World population 7 billion today (or next April)

UPDATE: There are officially now 7 billion people on the planet. You can see them all here – This is, of course, just a best guess, and I demand a recount!

The United Nations estimates that the world population will reach 7 billion (that’s 7,000,000,000 even in the UK where the old definition of a billion (as a million squared) was abandoned under US pressure years ago) . The UN data is based on best estimates but obviously cannot be 100% accurate. Your neighbour’s newborn hasn’t been registered yet, neither has the death of the old guy down the road, multiply at least once or twice per neighbourhood and I suspect that we could not possibly know the world population to at least  +/- 10 million or so. Setting aside the fact that we don’t have an ongoing world census…

Nevertheless, the “official” data suggest that, at the time of writing, we have just under 10 hours (at 08h00 GMT, 2011-10-31) before we click past the 7 billion mark. The US census suggests we won’t actually reach 7 billion until April 2012, which gives an error margin of 10 million, as I suggested, if there are approximately 70000 more people on the planet each day.

Why is the number relevant? Well, it puts into stark relief the potential impact humanity can have on the world. In 1999, there were “just” 6 billion people. The world population has doubled since the year I was born. (In pseudofact, I was the 3,500,000,000th person alive on the day of my birth). It’s just a number, but it’s a big number and emphasises once again that we can no longer think of the planet in terms of the first, second, and third world. There really is just one world, with limited resources, oceans and atmosphere all interconnected and a single species (that has amounted to almost 100 billion people since our species emerged) that seems to hold the key to the survival of countless others.

World Population Clock

3 thoughts on “World population 7 billion today (or next April)”

  1. Population 7 Billion: It’s Time to Talk is a project of the Global Population Speak Out (GPSO), the Population Institute, and other partnering organizations, including the Center for Biological Diversity, the Post-Carbon Institute, and the Population Media Center. Earlier GPSOs have spanned the globe, with active participants in six continents and more than 50 countries. Hundreds of noted experts, scholars, and academicians, along with environmental and reproductive health advocates have spoken out publicly about population in prior years. This year, for the fourth GPSO, we are focusing on the 7 Billion number. Why? Because as each person discovers how 7 Billion people on the planet affects their life, we hope they will share it in a global effort to better our world. Our program will be active through April 2012!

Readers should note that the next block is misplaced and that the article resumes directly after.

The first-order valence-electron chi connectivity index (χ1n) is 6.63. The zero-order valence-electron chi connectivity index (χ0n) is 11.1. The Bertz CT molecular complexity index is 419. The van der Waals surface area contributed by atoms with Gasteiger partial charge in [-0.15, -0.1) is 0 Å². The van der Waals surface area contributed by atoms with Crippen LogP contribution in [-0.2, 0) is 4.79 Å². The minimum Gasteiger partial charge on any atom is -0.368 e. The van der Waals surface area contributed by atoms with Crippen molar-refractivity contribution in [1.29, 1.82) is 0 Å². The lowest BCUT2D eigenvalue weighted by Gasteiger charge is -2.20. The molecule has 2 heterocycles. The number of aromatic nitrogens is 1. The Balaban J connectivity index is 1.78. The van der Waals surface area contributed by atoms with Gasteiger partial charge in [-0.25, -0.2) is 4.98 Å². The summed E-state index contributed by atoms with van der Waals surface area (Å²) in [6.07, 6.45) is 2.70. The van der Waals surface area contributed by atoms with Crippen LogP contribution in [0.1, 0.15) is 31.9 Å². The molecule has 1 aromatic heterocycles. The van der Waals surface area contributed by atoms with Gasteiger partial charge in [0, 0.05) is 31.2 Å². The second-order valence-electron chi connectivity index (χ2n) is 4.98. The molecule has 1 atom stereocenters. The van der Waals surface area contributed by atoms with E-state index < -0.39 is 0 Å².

2. From Wikipedia:

    In the long run, the future population growth of the world is difficult to predict. Average global birth rates are declining slightly, but vary greatly between developed countries (where birth rates are often at or below replacement levels) and developing countries (where birth rates typically remain high). Different ethnicities also display varying birth rates. Death rates can change unexpectedly due to disease, wars and other mass catastrophes, or advances in medicine. According to some scenarios, disasters triggered by the growing population’s demand for scarce resources will eventually lead to a sudden population crash, or even a Malthusian catastrophe, where overpopulation would compromise global food security, leading to mass starvation.

    There is also the possibility of devastating asteroid collision, nuclear war, or an emerging pathogen that rips through us like a dose of salts. And, of course, there is the potential for a sudden devastating chane in climate for whatever reason (tipping points passed quicker than expected or a supervolcano eruption).

    Humanity has been around for not that long speaking evolutionarily speaking. Blink of an eye, really. I don’t think the rest of the planet will miss us when we’re gone.

  3. Hey,
    Nice post, Population on this scale is sometime incimprehendable. It is also sometimes silly to think that a natural or man made disaster wont have a potentially damaging biological affect on a great chunk of any given populaiton someimte into the future. China is expanding so rapidly, sometimes you wonder if everyone will ever catch up or if it will cave in? Would love to see predicted demographic for population in another couple of centuries.

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